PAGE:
Best Headphones for Bass Guitar Practice – Amp Friendly Options!

Author: Liam Plowman | Updated: | This post may contain affiliate links.

It’s not always easy to find the perfect pair of headphones for practicing the bass guitar.

It needs to have the correct low-end response so you can hear the entirety of your bass tone in all its glory, all while retaining the top-end clarity and sound staging required to be able to hear other sources of audio such as backing or click tracks.

So after trawling through everything that’s available, I’ve put together a list of 7 of the absolute best headphones for bassists that are going to serve you well whether you’re just practicing technique in the bedroom or rehearsing for your next big show.

Best Headphones for Bass Guitar Practice

1. Audio-Technica ATH-M50xBT2

Musicians have a tendency to dismiss Bluetooth headphones as their high latency made them difficult to practice with.

However, with the advent of Bluetooth 5.0 and Audio Technica’s low latency mode, we now have a pair of headphones perfectly suited for low-latency bass guitar practice.

These headphones also come with a detachable cable so on the off chance you happen to run the already generous 50-hour battery down, you can immediately swap to wired and continue practicing without any downtime.

If you’ve ever used Audio-Technica headphones before you’ll already be very familiar with the fit and feel of these headphones as they do little to break their tried and true formula.

The Audio Technica ATH-M50xBT2’s have a closed-back design which makes everything sound up front and personal.

While this does make the sound staging and spatial perception suffer a bit, from a practicing perspective it allowed me to hear every little detail (and mistake) with unforgiving clarity.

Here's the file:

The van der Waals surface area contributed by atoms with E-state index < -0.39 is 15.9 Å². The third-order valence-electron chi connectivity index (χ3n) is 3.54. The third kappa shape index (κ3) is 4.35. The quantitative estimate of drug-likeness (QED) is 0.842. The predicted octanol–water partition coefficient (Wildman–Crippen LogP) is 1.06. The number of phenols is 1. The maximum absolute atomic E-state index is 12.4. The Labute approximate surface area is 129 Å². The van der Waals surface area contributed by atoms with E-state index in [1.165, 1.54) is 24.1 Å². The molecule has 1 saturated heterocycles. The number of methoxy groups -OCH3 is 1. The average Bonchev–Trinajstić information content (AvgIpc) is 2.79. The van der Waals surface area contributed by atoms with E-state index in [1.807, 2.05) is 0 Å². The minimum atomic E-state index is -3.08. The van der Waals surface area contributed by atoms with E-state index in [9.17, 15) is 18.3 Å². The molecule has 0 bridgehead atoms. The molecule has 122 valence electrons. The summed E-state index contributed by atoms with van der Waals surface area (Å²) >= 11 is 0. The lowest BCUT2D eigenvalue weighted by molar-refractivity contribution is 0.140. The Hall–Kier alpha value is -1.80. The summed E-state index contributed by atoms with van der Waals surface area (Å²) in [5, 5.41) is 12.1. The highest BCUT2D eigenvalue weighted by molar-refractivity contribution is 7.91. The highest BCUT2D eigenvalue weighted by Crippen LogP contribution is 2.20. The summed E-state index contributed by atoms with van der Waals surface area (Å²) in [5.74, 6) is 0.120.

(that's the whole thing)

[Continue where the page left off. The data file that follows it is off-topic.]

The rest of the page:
The earpads fully engulf your ears and have a non-breathable plastic finish which did start to make my ears feel pretty hot and sweaty after prolonged practice periods.

But they did stay firmly in place even when standing up or moving around, so if you like to move as you play these should be a top consideration.

They also have the typical Audio Technica collapsible design which allows them to be packed down in case you ever needed to travel with them.

Overall they are ideal for practicing bass guitar, but the comfort issues required me to take frequent breaks when having long practice sessions.

2. Beyerdynamic DT 770 Pro

Unlike the very popular 990s which are designed for mixing/mastering purposes, the more affordable 770s are perfect for general studio work, recreational listening, and of course practicing your bass guitar.

The first thing I noticed about the Beyerdynamic DT 770s is how incredibly comfortable they are. 

The earpad material sits over your ears perfectly and is breathable enough to where you’ll have no problems with comfort or getting sweaty ears even during those long practice sessions. 

Beyerdynamic really knows how to nail it when it comes to fit and feel.

The closed-back earpads keep the sound up close and personal allowing you to hear all the details of your playing, and the bass response was more than adequate no matter how sub-heavy my tone was.

Something I appreciated a lot was that both the earpads and headband cover can be easily removed and replaced, so even as parts start to wear down it’s not going to require you to buy a whole new pair of headphones.

Unfortunately, there is no replaceable cable, so when that fails it’s going to be troublesome to fix.

While this issue has been addressed with the DT 700 Pro X models thanks to customer feedback, they come with a significantly increased price tag.

An important thing to consider with these headphones is their impedance. I recommend getting the 80 ohms version, because if you get the 250 ohms variant, you’ll likely need to purchase an additional headphone amplifier to get the volume you need from them, depending on what equipment you’re using to drive the headphones.